The Klansmen appealed, but the Fifth Circuit (Judge Coleman) affirmed on April 27, 1967 (376 F.2d 552). Judge Coleman held that the evidence clearly supported a finding that the Klansmen intentionally conspired against the protesters. Further, he held that while a lot of evidence at trial focused on the Liuzzo shooting despite the Klansmen not being charged with murder, the evidence was nonetheless highly relevant to the presence of guilty intent need for the conspiracy charge.

Judge Coleman then addressed the DOJ's argument that the Klansmen were guilty of violating the Williams v. Wallace injunction, regardless of the fact that the injunction targeted state action. At issue was whether or not the Constitution protects the right to protest when it is violated by private, non-state, conduct. In other words, did 18 U.S.C. § 241 apply to private conduct not associated with state conduct? Judge Coleman found that the Klansmen's conduct was not associated with the state. He further found that regardless of state conduct, it was the national government that guaranteed these rights, and only the national government could allow exceptions to their exercise. Because the Williams v. Wallace injunction was directly concerned with the right to register to vote and the right to protest, any protesters participating in the Selma marches were exercising those constitutional rights. Thus, the court held, the conspiracy unlawfully deprived protesters of constitutional rights in violation of federal law.

The Klansmen sought cert in the Supreme Court but were denied.

The case is now closed. We have limited access to case records and information, and we will update this page if more become available.

Summary Authors

Virginia Weeks (4/14/2018)

People


Judge(s)

Coleman, James Plemon (Louisiana)

Attorneys(s) for Plaintiff

Doar, John (District of Columbia)

Fiss, Owen M. (District of Columbia)

Hardeman, Ben (Alabama)

Hirshen, Alvin (District of Columbia)

Kauder, Louis (District of Columbia)

Marer, Alan G. (District of Columbia)

Norman, David L. (District of Columbia)

Sentell, J. O. (District of Columbia)

Judge(s)

Coleman, James Plemon (Louisiana)

Attorneys(s) for Plaintiff

Doar, John (District of Columbia)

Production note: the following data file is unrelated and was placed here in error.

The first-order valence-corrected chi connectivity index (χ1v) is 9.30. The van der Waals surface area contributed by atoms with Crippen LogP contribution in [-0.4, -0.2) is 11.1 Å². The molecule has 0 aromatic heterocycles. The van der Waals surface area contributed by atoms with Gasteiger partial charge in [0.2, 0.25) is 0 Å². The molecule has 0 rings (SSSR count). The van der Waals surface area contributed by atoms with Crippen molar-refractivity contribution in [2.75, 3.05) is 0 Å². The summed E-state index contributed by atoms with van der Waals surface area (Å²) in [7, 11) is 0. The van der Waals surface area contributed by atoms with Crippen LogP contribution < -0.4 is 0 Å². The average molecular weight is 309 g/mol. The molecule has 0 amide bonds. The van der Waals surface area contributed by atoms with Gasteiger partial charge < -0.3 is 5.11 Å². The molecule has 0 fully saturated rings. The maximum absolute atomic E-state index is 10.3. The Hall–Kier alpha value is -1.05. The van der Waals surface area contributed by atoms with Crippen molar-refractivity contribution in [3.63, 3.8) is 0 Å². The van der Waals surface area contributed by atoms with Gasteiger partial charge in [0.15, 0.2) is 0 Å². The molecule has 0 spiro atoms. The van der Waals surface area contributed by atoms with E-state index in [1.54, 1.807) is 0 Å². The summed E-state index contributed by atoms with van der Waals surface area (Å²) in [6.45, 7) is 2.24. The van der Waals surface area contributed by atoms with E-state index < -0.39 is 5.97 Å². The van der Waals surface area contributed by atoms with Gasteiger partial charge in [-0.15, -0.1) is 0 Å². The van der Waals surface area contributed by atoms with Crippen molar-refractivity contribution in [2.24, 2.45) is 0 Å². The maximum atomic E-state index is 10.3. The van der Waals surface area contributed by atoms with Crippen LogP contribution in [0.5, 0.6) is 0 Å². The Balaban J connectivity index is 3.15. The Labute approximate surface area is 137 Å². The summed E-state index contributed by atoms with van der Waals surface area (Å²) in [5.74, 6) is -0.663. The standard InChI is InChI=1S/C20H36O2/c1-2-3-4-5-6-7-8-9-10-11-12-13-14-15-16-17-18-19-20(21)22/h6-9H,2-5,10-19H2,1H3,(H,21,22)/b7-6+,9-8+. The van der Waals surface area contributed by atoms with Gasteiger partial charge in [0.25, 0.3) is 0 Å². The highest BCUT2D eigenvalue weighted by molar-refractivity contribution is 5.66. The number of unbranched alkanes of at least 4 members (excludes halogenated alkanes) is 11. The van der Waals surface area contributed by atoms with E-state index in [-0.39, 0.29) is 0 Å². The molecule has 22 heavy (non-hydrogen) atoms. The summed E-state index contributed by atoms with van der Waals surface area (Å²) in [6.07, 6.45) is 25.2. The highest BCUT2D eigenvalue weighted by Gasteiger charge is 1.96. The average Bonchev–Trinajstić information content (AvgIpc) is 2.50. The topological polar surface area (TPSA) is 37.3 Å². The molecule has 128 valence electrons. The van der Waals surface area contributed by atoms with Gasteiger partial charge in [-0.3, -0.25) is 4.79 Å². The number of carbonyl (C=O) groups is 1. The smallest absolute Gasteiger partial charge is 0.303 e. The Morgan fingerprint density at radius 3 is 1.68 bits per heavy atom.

Fiss, Owen M. (District of Columbia)

Hardeman, Ben (Alabama)

Hirshen, Alvin (District of Columbia)

Kauder, Louis (District of Columbia)

Marer, Alan G. (District of Columbia)

Norman, David L. (District of Columbia)

Sentell, J. O. (District of Columbia)

Documents in the Clearinghouse

Document

FBI Statement: March From Selma to Montgomery, Alabama March 21-25, 1965

No Court

March 26, 1965

March 26, 1965

Press Release

The White House Statement by the President to the Press in the East Room

No Court

March 26, 1965

March 26, 1965

Press Release

Memorandum

No Court

March 26, 1965

March 26, 1965

Pleading / Motion / Brief

FBI Statement: Murder of Viola Liuzzo Lowndes County, Alabama March 25, 1965

No Court

March 27, 1965

March 27, 1965

Press Release

65-02181

Trial Exhibits

United States v. Eaton

April 2, 1965

April 2, 1965

Other

65-cr-11736

[Grand Jury Charges]

April 6, 1965

April 6, 1965

Other

Turner November 13, 1965 Memorandum

No Court

Nov. 13, 1965

Nov. 13, 1965

Pleading / Motion / Brief

Memorandum

No Court

Nov. 15, 1965

Nov. 15, 1965

Pleading / Motion / Brief

65-cr-11736

Transcript of Proceedings

United States v. Eaton

Dec. 3, 1965

Dec. 3, 1965

Transcript

65-23289

Supplemental Memorandum for the United States

U. S. Court of Appeals for the Eleventh Circuit

March 2, 1967

March 2, 1967

Pleading / Motion / Brief

Resources

Docket

Last updated July 10, 2022, 12:35 a.m.

Docket sheet not available via the Clearinghouse.

Case Details

State / Territory: Alabama

Case Type(s):

Speech and Religious Freedom

Special Collection(s):

Civil Rights Division Archival Collection

Selma and Early Civil Rights Enforcement

Key Dates

Filing Date: April 6, 1965

Closing Date: 1967

Case Ongoing: No

Plaintiffs

Plaintiff Description:

Department of Justice

Plaintiff Type(s):

U.S. Dept of Justice plaintiff

Attorney Organizations:

U.S. Dept. of Justice Civil Rights Division

Public Interest Lawyer: Yes

Filed Pro Se: No

Class Action Sought: No

Class Action Outcome: Not sought

Defendants

Eugene Thomas, Private Entity/Person

Collie Wilkins, Private Entity/Person

William Eaton, Private Entity/Person

Case Details

Causes of Action:

Criminal Conspiracy to Violate Federal Rights, 18 U.S.C. § 241

Constitutional Clause(s):

Freedom of speech/association

Special Case Type(s):

Criminal

Availably Documents:

Non-settlement Outcome

Any published opinion

Outcome

Prevailing Party: Plaintiff

Nature of Relief:

Criminal Conviction

Source of Relief:

Litigation

Order Duration: 1965 - None

Issues

General:

Voting

Voting access

Discrimination-basis:

Race discrimination

Race:

Black